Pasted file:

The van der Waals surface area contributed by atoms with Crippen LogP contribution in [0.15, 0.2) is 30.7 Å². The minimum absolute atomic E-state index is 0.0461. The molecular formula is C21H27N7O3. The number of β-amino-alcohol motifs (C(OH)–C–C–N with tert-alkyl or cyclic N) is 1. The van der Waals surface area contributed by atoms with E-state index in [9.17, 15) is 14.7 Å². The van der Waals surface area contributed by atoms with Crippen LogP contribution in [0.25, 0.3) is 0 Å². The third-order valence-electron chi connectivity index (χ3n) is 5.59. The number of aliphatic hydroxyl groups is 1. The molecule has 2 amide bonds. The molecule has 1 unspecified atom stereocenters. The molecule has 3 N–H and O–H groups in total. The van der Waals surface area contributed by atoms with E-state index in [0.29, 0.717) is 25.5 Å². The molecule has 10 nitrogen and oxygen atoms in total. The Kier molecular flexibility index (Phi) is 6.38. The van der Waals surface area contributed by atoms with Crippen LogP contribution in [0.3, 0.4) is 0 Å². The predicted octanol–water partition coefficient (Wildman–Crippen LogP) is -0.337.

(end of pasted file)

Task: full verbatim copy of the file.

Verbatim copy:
The van der Waals surface area contributed by atoms with Crippen LogP contribution in [0.15, 0.2) is 30.7 Å². The minimum absolute atomic E-state index is 0.0461. The molecular formula is C21H27N7O3. The number of β-amino-alcohol motifs (C(OH)–C–C–N with tert-alkyl or cyclic N) is 1. The van der Waals surface area contributed by atoms with E-state index in [9.17, 15) is 14.7 Å². The van der Waals surface area contributed by atoms with Crippen LogP contribution in [0.25, 0.3) is 0 Å². The third-order valence-electron chi connectivity index (χ3n) is 5.59. The number of aliphatic hydroxyl groups is 1. The molecule has 2 amide bonds. The molecule has 1 unspecified atom stereocenters. The molecule has 3 N–H and O–H groups in total. The van der Waals surface area contributed by atoms with E-state index in [0.29, 0.717) is 25.5 Å². The molecule has 10 nitrogen and oxygen atoms in total. The Kier molecular flexibility index (Phi) is 6.38. The van der Waals surface area contributed by atoms with Crippen LogP contribution in [0.3, 0.4) is 0 Å². The predicted octanol–water partition coefficient (Wildman–Crippen LogP) is -0.337.